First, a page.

On the deck a small group gathers for dinner. For years a potluck had meant four tabooli and five macaroni salads, lots of green salads and brownies, all washed down with Genny Cream Ale from the keg. Tonight's menu, however, comes from a different planet. Hors d'oeuvres are cherry tomatoes of different shades and hues, fresh from the garden, stuffed with cream cheesy mixture of garlic and basil (ffg=fresh from the garden), cumin and sea salt. There is a tangy fig tapanade topped with caper berries that were purchased from L.A. Burdicks, a Walpole, N.H., restaurant/gourmet/chocolatier partly shop owned by Ken Burns of Civil War fame.
The main dish is roast chicken with bread salad, described by the hostess as the "signature dish of Judy Rogers of the Zuni Café," as if Judy Rogers should be as familiar a figure to Vermonters as, say, the Hot Dog Lady on Church Street. Don't go looking for the Zuni Café in downtown Barre. It's in San Francisco. The dish is redolent with the aroma of fresh thyme (ffg) and features croutons made from freshly made homemade bread. (Remember when croutons were what you made with stale bread?)
Accompaniments include Spanish potatoes, a spicy blend of local new potatoes (ffg), red peppers, paprika, chilies, and garlic, and a Persian salad, a chopped and nicely spiced blend of about eight different "ffg" ingredients.
Dessert is a fresh fig filo tart. Yeah, figs again! That's the risk with a potluck; dishes may overlap. The tart is made even more decadent with a dollop of either strained, imported Greek yogurt or sheep's milk yogurt from the Old Chatham Sheepherding Co. just over the border in New York State.
No Genny Cream, but there is alcohol. The wine selection features a Californian Pinot, an Italian Chianti Classico, and a reserve Chardonnay from the tiny Husch Winery in Mendocino County. Beer is from the nearby Harpoon Brewery. Coffee is fair-traded, shade grown, organic from Equal Exchange served with certified organic raw milk.
The dairy farmer from up the road a piece does not bring a food dish, but provides a magnificent centerpiece of red beebalm set against variegated hosta leaves, with whimsical shoots of bittersweet soaring playfully above it all. Yes, he's totally organic.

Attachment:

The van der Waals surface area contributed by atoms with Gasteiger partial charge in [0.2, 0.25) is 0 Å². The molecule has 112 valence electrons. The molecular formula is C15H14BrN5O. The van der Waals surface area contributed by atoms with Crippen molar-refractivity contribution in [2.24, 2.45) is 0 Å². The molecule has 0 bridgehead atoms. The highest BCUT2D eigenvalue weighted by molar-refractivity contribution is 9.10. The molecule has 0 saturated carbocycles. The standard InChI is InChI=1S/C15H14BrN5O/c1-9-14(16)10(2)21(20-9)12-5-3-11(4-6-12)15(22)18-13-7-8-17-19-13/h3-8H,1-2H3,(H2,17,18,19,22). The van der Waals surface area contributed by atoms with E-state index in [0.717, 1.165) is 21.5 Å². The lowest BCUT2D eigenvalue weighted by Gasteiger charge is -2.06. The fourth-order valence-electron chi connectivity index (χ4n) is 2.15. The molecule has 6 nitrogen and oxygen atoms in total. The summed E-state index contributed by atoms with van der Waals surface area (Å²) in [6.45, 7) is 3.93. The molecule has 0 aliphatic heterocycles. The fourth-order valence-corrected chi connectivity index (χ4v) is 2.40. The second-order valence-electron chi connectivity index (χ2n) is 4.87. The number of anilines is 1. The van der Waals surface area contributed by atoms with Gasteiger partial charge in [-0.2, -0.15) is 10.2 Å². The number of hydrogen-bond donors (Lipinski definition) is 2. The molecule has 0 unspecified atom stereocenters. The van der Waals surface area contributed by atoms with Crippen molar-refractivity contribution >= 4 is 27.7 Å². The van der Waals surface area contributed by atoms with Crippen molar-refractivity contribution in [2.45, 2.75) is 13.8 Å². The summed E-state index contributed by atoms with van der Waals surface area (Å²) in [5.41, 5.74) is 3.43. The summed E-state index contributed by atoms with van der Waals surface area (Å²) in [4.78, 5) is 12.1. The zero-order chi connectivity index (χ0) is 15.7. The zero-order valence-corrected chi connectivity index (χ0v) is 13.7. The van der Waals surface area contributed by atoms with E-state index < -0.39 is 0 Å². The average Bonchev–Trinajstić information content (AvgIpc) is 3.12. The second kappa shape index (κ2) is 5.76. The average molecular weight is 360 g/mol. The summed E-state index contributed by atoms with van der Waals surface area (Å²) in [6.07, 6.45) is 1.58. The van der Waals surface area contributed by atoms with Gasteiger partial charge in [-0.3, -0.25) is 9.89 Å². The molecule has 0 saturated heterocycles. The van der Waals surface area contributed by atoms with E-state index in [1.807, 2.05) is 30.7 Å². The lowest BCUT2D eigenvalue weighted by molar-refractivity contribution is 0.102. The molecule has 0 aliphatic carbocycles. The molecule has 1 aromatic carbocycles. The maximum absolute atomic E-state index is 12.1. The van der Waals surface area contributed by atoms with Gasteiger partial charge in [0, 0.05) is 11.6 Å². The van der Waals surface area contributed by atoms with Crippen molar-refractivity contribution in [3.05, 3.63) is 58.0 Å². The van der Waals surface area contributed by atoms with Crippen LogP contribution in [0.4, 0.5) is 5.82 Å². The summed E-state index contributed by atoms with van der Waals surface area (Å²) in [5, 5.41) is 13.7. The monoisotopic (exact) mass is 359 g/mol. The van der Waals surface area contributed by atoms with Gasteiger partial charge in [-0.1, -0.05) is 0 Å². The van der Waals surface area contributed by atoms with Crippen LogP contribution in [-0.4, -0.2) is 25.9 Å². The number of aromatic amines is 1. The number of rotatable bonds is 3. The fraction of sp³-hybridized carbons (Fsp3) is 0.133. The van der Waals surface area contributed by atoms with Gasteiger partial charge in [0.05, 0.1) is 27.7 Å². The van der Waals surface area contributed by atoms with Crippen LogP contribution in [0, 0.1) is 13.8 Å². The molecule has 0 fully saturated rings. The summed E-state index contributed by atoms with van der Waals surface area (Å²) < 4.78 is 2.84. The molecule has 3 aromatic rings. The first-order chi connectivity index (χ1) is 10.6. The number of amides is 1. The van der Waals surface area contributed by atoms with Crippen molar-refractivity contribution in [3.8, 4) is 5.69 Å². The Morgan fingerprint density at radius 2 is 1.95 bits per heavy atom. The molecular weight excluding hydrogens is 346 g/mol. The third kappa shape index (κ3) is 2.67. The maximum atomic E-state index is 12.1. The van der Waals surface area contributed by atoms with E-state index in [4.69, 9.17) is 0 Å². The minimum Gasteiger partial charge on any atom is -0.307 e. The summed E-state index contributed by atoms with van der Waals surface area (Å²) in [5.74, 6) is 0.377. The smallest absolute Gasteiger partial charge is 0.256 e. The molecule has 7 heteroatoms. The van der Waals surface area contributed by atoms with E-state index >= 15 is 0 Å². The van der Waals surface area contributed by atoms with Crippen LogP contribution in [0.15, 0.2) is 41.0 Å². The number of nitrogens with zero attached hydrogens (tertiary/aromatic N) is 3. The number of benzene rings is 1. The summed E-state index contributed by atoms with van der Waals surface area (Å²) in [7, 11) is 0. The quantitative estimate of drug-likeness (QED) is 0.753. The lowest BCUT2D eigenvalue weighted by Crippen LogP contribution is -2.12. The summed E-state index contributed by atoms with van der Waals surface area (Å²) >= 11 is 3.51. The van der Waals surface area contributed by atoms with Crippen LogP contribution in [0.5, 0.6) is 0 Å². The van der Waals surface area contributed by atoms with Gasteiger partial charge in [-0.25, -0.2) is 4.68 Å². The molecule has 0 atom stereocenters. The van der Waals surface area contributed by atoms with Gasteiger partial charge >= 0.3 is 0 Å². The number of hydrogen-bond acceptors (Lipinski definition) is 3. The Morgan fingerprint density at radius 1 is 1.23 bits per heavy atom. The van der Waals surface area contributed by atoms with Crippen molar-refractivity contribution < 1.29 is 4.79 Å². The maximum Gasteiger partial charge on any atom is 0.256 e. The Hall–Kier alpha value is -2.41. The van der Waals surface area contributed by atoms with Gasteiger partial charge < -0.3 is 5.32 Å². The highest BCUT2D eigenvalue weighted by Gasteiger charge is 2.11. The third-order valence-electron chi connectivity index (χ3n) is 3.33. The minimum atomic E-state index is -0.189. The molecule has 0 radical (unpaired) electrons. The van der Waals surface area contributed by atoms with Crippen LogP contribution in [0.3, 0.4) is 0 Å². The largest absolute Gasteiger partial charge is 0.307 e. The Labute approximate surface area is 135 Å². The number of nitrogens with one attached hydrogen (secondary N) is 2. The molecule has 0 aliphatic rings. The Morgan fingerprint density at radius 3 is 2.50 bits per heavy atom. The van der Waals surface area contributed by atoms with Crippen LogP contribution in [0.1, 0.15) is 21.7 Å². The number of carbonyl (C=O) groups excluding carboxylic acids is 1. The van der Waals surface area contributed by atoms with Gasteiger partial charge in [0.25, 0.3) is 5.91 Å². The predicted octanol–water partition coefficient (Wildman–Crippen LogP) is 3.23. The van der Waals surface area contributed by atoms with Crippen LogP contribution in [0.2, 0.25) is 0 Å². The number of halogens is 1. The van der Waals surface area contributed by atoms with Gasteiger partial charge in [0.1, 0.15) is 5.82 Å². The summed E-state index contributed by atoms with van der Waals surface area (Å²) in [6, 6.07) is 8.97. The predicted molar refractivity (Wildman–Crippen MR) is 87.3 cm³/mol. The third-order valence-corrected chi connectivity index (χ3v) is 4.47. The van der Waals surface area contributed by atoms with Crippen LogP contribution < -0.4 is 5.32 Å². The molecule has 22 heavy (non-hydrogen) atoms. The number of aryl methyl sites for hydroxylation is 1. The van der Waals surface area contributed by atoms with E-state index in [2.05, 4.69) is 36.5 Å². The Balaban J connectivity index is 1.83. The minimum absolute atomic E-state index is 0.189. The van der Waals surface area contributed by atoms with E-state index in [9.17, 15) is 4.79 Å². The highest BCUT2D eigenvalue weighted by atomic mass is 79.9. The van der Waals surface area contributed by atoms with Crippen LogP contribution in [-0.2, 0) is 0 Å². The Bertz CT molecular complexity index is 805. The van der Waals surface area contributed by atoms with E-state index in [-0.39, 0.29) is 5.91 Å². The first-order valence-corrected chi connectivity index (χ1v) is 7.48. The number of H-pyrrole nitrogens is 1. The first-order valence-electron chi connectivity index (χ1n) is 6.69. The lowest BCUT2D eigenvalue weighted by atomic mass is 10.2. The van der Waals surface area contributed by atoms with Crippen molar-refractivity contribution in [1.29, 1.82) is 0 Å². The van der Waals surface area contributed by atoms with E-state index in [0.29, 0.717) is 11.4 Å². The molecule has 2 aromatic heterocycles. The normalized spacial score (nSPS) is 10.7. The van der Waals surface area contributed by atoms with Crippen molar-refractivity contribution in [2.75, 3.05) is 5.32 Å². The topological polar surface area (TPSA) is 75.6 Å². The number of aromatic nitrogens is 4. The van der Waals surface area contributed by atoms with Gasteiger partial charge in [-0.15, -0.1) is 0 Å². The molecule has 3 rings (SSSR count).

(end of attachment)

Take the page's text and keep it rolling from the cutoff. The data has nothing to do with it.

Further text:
So, what is significant about this food scene? Ironically, in the quest for all things local, organic, and renewable, Vermonters are seeking something the state already achieved a 150 years ago. In the mid-19th century, all food was organic, even the basics like grain. All food was local. Petrochemical fertilizers and herbicides had yet to be invented. Many towns had their community greenhouses for season extension and their farmer's markets. Many towns had the equivalent to Burlington's Intervale.
At the time of the Civil War, Vermont was known as the "breadbasket of New England." But that changed as the railroads moved west to states that had up to six feet of topsoil that could be plowed into furrows that might seem as long as Lake Champlain.
Grain farming migrated quickly to the West, much as "making things" has recently migrated to China. Vermont was left with farms that grow things that somehow can coexist with rocky soil and sub-zero temperatures.
Not even the most rabid localvores want to turn the clock back to the traditional, limited spring diet of turnips, potatoes, dried apples and pumpkins that the Vermonter of yore faced. The task today is to have the best of all worlds. Vermonters want their food fresh, locally grown and, increasingly, they want it "slow."
"Slow" is the culinary buzzword that suggests all sorts of healthy, social and economic things in the food world. It has achieved "movement" status, as in: "The Slow Food Movement." It even has an official organization.
Slow Food International was started by an Italian activist, Carlo Petrini, in 1986 to protest the opening of a McDonald's near the Spanish Steps in Rome. Petrini wanted to draw attention to the rapidly disappearing food traditions of his native country. Just as plants and animals can become extinct due to loss of habitat, pollution or resource depletion, so can nuances of taste. Moreover, the loss of "gustatorial biodiversity" can have devastating effects on local cultures and economies. "Slow," by the organizational definition, extends beyond the palate to include the health of the individual and community.